As such, he rightfully earned this card and its vibrant imagery and coloration make it practically bounce off the card.
1991 Score #383 Mike Mussina Rookie Card
Estimated PSA 10 Value: $12
For several years it wasn't clear if Mussina would get his call to the Hall of Fame as he earned just 20.3% of the vote in his first year of eligibility in 2014.
However, just as sure and steady as the man himself was on the mound, he steadily climbed to breaking the 75% of the vote needed to be inducted in 2019.
One of the biggest knocks on Mussina was his 270 career wins, falling just 30 short of that magical 300 number.
It's not like the guy was losing a ton, though, as many of his outings resulted in no-decisions in 18 years spent pitching in the ultra-competitive AL East.
Only four pitchers in history with more than 500 starts to their name had a better career winning percentage than Mussina: Christy Mathewson, Roger Clemens, Randy Johnson, and Pete Alexander.
1991 Score Baseball Cards In Review
So there you have it, the ten most valuable 1991 Score cards and a decent dose of nostalgia.
This set contained a total of 893 cards which was a gigantic checklist even by today's standards.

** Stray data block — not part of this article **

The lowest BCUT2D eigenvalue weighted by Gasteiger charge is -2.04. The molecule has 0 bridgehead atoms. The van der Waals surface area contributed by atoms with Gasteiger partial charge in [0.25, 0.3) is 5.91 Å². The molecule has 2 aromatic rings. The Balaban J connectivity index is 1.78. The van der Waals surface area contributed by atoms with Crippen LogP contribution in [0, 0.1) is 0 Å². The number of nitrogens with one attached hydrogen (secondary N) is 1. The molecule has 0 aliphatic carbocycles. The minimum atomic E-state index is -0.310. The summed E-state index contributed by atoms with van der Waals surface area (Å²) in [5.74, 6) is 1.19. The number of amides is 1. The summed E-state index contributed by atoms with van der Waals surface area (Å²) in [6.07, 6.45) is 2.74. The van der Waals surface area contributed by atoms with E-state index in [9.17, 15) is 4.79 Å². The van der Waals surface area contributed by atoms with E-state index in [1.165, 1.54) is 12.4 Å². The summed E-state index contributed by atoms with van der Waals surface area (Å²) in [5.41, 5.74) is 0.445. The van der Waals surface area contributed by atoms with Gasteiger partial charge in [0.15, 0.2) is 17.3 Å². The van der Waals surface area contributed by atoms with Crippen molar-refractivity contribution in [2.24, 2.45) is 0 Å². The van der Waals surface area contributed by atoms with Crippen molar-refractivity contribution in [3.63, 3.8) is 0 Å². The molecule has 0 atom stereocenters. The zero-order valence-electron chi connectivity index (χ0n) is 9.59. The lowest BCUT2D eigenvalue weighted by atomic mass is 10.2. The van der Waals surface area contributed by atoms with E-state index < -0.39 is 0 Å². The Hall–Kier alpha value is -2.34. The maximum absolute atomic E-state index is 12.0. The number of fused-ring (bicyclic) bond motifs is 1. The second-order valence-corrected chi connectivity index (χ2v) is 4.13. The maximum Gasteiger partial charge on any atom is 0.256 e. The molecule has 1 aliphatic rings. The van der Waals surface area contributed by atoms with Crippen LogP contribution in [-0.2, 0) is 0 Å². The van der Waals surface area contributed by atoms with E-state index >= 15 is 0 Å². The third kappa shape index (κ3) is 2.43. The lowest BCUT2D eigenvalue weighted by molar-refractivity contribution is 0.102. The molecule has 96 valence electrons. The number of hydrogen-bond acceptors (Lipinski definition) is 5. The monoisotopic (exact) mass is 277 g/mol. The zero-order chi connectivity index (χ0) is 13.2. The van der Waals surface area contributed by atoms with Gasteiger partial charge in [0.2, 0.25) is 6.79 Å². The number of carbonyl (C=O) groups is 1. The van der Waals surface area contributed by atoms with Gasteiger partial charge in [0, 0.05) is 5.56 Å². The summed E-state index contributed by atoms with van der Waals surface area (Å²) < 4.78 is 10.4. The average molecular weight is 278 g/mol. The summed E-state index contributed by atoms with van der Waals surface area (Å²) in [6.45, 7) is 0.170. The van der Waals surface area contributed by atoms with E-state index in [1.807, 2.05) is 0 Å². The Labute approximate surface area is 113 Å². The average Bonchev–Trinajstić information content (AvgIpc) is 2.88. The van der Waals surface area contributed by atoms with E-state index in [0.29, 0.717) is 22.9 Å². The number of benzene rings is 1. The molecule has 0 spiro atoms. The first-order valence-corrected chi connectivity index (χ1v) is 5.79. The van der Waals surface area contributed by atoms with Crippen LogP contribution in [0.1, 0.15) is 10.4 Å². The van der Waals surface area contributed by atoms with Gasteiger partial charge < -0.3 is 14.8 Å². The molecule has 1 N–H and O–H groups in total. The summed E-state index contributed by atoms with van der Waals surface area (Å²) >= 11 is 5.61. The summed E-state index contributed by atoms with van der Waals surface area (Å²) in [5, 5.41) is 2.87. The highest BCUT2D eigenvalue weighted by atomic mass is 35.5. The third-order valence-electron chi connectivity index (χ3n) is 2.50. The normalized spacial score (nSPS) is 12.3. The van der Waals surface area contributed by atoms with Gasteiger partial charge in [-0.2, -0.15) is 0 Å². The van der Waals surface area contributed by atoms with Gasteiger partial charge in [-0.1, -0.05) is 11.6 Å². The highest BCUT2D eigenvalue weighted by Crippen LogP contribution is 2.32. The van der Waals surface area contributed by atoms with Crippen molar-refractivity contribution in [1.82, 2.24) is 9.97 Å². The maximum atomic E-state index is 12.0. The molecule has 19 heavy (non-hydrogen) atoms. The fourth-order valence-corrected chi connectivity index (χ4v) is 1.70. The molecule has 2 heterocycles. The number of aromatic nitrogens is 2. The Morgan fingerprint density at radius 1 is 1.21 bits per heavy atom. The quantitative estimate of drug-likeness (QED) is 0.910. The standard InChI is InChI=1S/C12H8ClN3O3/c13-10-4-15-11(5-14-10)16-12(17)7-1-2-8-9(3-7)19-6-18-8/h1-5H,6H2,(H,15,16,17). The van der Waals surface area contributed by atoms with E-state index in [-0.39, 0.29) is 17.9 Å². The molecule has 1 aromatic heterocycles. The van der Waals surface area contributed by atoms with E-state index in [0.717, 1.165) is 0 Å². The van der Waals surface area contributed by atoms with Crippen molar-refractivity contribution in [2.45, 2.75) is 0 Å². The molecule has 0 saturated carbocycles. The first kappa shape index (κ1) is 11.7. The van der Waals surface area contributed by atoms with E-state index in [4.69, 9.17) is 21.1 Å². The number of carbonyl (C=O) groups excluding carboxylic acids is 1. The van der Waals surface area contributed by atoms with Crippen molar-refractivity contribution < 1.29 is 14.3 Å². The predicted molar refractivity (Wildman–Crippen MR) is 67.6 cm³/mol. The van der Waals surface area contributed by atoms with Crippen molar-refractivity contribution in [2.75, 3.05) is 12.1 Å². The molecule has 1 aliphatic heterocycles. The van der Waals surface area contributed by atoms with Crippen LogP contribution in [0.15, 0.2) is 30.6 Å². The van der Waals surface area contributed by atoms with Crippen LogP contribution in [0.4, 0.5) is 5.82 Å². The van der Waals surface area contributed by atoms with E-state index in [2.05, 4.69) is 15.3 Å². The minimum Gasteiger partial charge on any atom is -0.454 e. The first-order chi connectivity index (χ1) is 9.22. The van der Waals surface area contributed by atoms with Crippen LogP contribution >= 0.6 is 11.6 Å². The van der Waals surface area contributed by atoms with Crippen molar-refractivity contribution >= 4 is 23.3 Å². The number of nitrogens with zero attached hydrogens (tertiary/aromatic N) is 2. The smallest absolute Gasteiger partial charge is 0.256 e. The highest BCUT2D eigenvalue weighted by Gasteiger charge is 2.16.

Much of that was due to the 11 different subsets that, in chronological order, included:
- Rookie Prospects (#331-379)
- First Draft Picks (#380-391, #671-682)
- AL All-Stars (#392-401)
- Master Blasters (#402-406, #689-693)
- K-Men (#407-411, #684-688)
- Rifleman (#412-416, #694-698)
- NL All-Stars (#661-670)
- No-Hitters (#699-707)
- Franchise (#849-874)
- Award Winners (#875-881)
- Dream Team (#882-893).
But like many sets of that era, 1991 Score was massively printed and with millions of copies of each card in circulation today, the values just haven't held up well over time.
Like I've mentioned, they need to be graded in PSA 10 condition to be worth anything, sadly.
But, for those of us who grew up collecting these as kids, they'll always have a huge nostalgic factor to them despite not having the highest monetary value.